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BOSTON (AP) — The anniversary of the Boston Marathon bombings started with a solemn wreath-laying ceremony Tuesday morning at the site of the twin explosions, the first tribute in a day dedicated to honoring the three people who died, the more than 260 people who were injured, and the first responders, doctors and nurses who helped them.
The ceremony was attended by the families of the bombing victims — Martin Richard, Krystle Campbell and Lu Lingzi — as well as relatives of Massachusetts Institute of Technology police Officer Sean Collier, who was killed in the aftermath of the blasts.
Gov. Deval Patrick, Mayor Martin Walsh and Boston Cardinal Sean O'Malley were among those who attended the ceremony held in a light rain as bagpipes played. O'Malley offered a prayer.
Vice President Joe Biden, Patrick and former Mayor Tom Menino will be among the dignitaries expected to honor the victims later Tuesday during a program at the Hynes Convention Center. Several survivors are also scheduled to speak, including newlywed Patrick Downes and dancer Adrianne Haslet-Davis, both of whom lost their lower left legs in the bombings.
Carlos Arredondo, the cowboy hat-wearing spectator who was hailed as a hero for helping the wounded after the bombings, said he came to the tribute ceremony to support survivors and their families.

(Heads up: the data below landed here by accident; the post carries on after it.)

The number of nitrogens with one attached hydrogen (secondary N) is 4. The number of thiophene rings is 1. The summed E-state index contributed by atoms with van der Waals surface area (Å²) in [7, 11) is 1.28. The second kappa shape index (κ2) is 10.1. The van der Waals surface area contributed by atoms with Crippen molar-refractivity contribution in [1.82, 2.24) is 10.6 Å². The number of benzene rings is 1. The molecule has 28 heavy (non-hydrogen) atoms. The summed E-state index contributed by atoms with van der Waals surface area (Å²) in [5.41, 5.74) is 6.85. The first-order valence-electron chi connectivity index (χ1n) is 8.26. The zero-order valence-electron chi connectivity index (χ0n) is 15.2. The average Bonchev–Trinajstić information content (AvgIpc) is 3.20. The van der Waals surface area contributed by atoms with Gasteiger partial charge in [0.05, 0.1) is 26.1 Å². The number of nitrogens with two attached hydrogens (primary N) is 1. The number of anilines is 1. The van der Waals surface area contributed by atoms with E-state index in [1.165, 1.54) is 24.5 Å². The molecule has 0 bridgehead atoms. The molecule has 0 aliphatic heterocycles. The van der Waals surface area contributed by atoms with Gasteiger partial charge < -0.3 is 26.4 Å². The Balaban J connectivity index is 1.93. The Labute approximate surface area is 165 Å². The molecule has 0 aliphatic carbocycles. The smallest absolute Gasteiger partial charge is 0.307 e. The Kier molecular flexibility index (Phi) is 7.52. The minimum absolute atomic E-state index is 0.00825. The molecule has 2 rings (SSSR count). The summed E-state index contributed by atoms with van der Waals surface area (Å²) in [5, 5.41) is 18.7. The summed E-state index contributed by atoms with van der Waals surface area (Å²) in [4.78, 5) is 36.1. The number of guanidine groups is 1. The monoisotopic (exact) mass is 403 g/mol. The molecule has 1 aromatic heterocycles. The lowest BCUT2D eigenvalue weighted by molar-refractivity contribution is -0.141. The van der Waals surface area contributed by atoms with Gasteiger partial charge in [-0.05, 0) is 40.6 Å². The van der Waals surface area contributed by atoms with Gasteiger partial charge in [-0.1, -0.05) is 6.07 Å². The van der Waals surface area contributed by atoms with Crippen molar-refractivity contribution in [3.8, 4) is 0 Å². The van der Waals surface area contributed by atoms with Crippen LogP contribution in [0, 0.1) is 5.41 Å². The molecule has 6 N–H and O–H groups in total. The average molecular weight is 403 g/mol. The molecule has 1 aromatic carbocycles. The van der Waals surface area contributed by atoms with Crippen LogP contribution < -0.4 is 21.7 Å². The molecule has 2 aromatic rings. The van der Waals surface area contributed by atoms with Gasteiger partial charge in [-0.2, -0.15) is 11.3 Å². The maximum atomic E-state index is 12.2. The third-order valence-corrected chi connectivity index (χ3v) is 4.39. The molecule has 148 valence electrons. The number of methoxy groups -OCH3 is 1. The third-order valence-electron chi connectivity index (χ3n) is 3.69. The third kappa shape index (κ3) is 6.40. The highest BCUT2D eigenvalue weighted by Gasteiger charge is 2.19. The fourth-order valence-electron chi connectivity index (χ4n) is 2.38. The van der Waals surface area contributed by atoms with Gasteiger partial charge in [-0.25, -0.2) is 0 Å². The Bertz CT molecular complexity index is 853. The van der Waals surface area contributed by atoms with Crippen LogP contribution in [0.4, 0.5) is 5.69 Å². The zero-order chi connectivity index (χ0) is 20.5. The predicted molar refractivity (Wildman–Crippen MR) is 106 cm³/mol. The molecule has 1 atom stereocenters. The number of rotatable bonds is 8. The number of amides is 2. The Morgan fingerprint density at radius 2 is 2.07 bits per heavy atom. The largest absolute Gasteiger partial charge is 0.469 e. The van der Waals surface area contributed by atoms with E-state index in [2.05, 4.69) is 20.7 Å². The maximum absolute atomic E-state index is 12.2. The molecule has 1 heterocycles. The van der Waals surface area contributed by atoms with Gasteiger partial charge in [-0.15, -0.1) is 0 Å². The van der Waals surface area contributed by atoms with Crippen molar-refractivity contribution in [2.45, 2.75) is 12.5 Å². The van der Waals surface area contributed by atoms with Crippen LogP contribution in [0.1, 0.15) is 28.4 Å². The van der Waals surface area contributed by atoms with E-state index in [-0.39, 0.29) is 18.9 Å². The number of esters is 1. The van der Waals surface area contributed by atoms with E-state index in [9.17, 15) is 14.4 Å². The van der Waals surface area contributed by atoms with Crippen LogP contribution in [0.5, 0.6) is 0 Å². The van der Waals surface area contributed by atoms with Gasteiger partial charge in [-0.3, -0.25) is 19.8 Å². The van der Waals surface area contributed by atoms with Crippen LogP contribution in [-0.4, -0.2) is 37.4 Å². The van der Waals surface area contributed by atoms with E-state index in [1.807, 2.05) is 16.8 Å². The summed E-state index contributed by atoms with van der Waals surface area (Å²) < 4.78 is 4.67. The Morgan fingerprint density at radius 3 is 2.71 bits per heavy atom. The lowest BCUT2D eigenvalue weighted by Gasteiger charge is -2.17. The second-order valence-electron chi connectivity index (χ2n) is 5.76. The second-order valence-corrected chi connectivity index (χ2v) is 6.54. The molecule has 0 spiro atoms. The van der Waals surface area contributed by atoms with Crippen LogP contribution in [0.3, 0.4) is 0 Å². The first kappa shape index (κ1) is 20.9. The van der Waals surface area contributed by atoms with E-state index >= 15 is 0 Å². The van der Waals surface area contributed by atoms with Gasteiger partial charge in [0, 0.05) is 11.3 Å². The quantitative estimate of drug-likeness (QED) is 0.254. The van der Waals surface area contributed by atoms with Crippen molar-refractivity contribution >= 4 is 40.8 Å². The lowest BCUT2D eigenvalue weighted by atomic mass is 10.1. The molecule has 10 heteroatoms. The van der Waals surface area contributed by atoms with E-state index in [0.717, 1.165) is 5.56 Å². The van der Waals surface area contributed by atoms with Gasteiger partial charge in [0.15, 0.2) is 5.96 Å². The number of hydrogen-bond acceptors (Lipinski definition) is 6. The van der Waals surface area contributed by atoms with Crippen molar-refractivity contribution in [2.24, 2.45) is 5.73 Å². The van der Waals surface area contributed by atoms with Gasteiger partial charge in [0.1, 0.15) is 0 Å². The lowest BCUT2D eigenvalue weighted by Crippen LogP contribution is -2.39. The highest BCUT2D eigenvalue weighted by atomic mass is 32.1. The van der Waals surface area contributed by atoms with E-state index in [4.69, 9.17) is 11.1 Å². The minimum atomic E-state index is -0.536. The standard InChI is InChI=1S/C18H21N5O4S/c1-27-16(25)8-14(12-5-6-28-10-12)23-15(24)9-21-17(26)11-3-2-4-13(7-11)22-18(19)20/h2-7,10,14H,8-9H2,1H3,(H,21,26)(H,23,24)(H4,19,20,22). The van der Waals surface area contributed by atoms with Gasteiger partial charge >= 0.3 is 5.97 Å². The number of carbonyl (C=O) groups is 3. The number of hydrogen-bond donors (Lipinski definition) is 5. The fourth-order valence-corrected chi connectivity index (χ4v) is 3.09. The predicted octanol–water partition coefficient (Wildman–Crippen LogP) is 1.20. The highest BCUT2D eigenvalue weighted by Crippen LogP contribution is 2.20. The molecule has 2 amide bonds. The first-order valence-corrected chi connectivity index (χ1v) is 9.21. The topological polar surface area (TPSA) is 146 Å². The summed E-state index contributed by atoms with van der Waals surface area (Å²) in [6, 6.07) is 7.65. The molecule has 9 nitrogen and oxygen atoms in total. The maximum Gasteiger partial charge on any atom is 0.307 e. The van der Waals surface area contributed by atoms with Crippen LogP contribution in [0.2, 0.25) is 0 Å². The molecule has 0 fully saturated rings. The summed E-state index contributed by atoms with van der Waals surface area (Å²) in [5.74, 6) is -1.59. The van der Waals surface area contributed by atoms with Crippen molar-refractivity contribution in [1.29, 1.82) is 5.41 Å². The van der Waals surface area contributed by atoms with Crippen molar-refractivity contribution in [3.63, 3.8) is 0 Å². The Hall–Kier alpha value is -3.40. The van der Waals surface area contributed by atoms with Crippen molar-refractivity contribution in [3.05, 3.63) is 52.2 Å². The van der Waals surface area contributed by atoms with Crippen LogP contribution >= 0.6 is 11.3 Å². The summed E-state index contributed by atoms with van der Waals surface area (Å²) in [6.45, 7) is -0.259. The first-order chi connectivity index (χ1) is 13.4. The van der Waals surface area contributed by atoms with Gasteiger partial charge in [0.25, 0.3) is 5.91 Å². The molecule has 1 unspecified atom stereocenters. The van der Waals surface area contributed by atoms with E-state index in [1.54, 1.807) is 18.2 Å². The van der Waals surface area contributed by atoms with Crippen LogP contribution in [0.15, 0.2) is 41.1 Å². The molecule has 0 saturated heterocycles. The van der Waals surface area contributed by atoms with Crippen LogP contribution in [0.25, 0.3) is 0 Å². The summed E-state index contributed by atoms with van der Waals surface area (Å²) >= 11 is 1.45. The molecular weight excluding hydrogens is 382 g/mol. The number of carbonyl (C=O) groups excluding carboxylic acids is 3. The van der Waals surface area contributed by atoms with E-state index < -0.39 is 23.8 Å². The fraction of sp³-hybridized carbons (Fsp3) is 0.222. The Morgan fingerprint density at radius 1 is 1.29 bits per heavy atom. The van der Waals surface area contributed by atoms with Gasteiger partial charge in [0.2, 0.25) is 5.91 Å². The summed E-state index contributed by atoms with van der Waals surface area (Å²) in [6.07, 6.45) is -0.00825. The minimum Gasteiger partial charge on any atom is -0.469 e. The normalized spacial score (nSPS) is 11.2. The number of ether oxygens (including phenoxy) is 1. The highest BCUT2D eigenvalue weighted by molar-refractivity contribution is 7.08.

"You can see how the whole community gathered together to support them and remember," he told reporters before the program began.
Between 2:30 p.m. and 3 p.m., a flag-raising ceremony and moment of silence will be held at the marathon finish line, to mark the time and place where two bombs exploded on April 15, 2013.
Authorities say two brothers planned and orchestrated the attack and later shot and killed Collier during an attempt to steal his gun. Tamerlan Tsarnaev, 26, died following a shootout with police several days after the bombings. Dzhokhar Tsarnaev, 20, has pleaded not guilty to 30 federal charges and is awaiting trial. He faces the possibility of the death penalty.
The Tsarnaevs, ethnic Chechens who lived in the former Soviet republic of Kyrgyzstan and the Dagestan region of Russia, settled in Cambridge, outside Boston, more than a decade ago after moving to the U.S. as children with their family.
Prosecutors have said Dzhokhar Tsarnaev left a hand-scrawled confession condemning U.S. actions in Muslim countries on the inside wall of a boat he was found hiding in following the police shootout.